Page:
depending on the age range of the kids, afaik the only software to build flash is adobe. there are a load of tutorials on www.teach-ict.com but just about all ict teachers should know that anyway
One of our staff wants to teach some flash animation to pupils. Does anyone know of any good (preferably cheap!) software for this?
I think Adobe do educational prices for Flash but maybe that was just a fib from an ICT CO-ordinator when I asked how they could afford it
If its just so they can create flash files but without the scripting knowledge try and find a download of Power Bullet Presenter, great little tool to create talking flash books, simple animated presentations etc
ps its free!!!
Last edited by TechSupp; 20th January 2008 at 07:16 PM.
There are a number of applications that output stuff in Flash format - Swish and KoolMoves, for instance. Wikipedia has a section on animation software (see http://en.wikipedia.org/wiki/Categor...ation_software) that links to both those tools and a bunch of others.
You could do animation with OpenOffice Presenter (which outputs straight to .swf format if you tell it to) or Microsoft Powerpoint (for which there are a number of plugins available that will convert to SWF). Either option might not produce perfectly matched results between the original animation and the animation you see as an SWF file. I'd say give OpenOffice a go, it is free after all!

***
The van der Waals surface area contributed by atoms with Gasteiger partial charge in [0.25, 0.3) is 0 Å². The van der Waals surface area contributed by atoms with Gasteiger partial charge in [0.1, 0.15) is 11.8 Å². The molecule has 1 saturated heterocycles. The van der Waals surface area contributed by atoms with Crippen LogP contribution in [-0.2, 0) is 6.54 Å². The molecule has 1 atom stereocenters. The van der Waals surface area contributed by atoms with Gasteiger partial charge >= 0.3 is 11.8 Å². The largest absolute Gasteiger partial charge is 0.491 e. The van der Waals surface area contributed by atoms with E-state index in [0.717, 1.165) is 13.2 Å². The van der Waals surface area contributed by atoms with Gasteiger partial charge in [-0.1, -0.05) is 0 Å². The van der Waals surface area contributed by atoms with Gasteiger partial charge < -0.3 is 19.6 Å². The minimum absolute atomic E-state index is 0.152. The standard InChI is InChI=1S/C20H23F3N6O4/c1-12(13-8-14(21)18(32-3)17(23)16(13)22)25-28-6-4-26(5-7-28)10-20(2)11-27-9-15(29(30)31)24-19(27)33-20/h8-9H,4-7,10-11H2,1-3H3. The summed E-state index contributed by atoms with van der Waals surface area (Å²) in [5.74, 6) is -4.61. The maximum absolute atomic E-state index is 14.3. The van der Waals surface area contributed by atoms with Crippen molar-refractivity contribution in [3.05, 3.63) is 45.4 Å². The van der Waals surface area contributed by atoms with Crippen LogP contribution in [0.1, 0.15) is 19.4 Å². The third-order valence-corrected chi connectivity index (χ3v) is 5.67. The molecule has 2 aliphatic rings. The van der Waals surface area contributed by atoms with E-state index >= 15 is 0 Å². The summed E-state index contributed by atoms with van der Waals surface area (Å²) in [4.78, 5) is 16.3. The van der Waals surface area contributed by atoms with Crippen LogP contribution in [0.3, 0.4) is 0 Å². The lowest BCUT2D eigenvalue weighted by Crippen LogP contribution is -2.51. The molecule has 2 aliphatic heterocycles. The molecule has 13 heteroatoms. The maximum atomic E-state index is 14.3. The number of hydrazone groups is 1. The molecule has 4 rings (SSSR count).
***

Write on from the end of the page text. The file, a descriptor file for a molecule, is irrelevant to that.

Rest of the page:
Adobe have an educational pricing programme. The edition of Adobe Creative Suite 3 that includes Flash is around £3000 - £5000 per school, depending on size. This is actually a pretty good deal as it covers the whole school and (I seem to remember) home use for 50 staff too.
Awkwardly, the version of CS3 that includes Flash doesn't also include Photoshop - you either have to buy a different edition of CS3 or get the "ultimate" version with everything in (around £7000 for a school, I think, and that includes Premier for video editing, Acrobat, etc, etc).
I've found that Flash is horrible to teach to children as a general-purpose animation tool. It's really a full-blown development environment. It's more suitible to be taught to older pupils on some kind of vocational programme. I still use Flash MX 2004, though, so the user interface might have improved (i.e. become more standard / consistent / less buggy) by now.
We already use OpenOffice so I will give Impress -> Flash a go. I have also downloaded Power Bullet Presenter to try out.
What an excellent forum
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